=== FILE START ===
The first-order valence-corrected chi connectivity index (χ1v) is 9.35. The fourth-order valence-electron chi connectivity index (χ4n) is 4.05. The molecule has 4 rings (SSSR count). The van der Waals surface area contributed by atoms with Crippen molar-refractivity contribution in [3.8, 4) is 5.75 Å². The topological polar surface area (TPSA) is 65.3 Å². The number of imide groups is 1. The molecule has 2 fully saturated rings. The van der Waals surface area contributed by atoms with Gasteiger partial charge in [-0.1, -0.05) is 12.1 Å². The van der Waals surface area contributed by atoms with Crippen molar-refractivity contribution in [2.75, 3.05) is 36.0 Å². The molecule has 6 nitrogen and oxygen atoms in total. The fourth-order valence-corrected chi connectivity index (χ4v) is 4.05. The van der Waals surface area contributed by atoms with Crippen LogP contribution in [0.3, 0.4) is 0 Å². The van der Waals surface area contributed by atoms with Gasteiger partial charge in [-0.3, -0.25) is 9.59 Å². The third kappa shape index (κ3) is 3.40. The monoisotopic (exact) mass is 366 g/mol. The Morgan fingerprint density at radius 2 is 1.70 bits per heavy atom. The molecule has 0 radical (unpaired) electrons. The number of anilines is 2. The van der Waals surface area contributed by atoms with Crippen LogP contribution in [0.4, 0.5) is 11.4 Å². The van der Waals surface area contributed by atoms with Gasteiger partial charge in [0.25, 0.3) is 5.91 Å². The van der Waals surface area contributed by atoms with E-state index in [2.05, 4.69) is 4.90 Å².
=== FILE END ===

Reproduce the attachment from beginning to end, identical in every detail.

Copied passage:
The first-order valence-corrected chi connectivity index (χ1v) is 9.35. The fourth-order valence-electron chi connectivity index (χ4n) is 4.05. The molecule has 4 rings (SSSR count). The van der Waals surface area contributed by atoms with Crippen molar-refractivity contribution in [3.8, 4) is 5.75 Å². The topological polar surface area (TPSA) is 65.3 Å². The number of imide groups is 1. The molecule has 2 fully saturated rings. The van der Waals surface area contributed by atoms with Gasteiger partial charge in [-0.1, -0.05) is 12.1 Å². The van der Waals surface area contributed by atoms with Crippen molar-refractivity contribution in [2.75, 3.05) is 36.0 Å². The molecule has 6 nitrogen and oxygen atoms in total. The fourth-order valence-corrected chi connectivity index (χ4v) is 4.05. The van der Waals surface area contributed by atoms with Crippen LogP contribution in [0.3, 0.4) is 0 Å². The van der Waals surface area contributed by atoms with Gasteiger partial charge in [-0.3, -0.25) is 9.59 Å². The third kappa shape index (κ3) is 3.40. The monoisotopic (exact) mass is 366 g/mol. The Morgan fingerprint density at radius 2 is 1.70 bits per heavy atom. The molecule has 0 radical (unpaired) electrons. The number of anilines is 2. The van der Waals surface area contributed by atoms with Crippen LogP contribution in [0.4, 0.5) is 11.4 Å². The van der Waals surface area contributed by atoms with Gasteiger partial charge in [0.25, 0.3) is 5.91 Å². The van der Waals surface area contributed by atoms with E-state index in [2.05, 4.69) is 4.90 Å².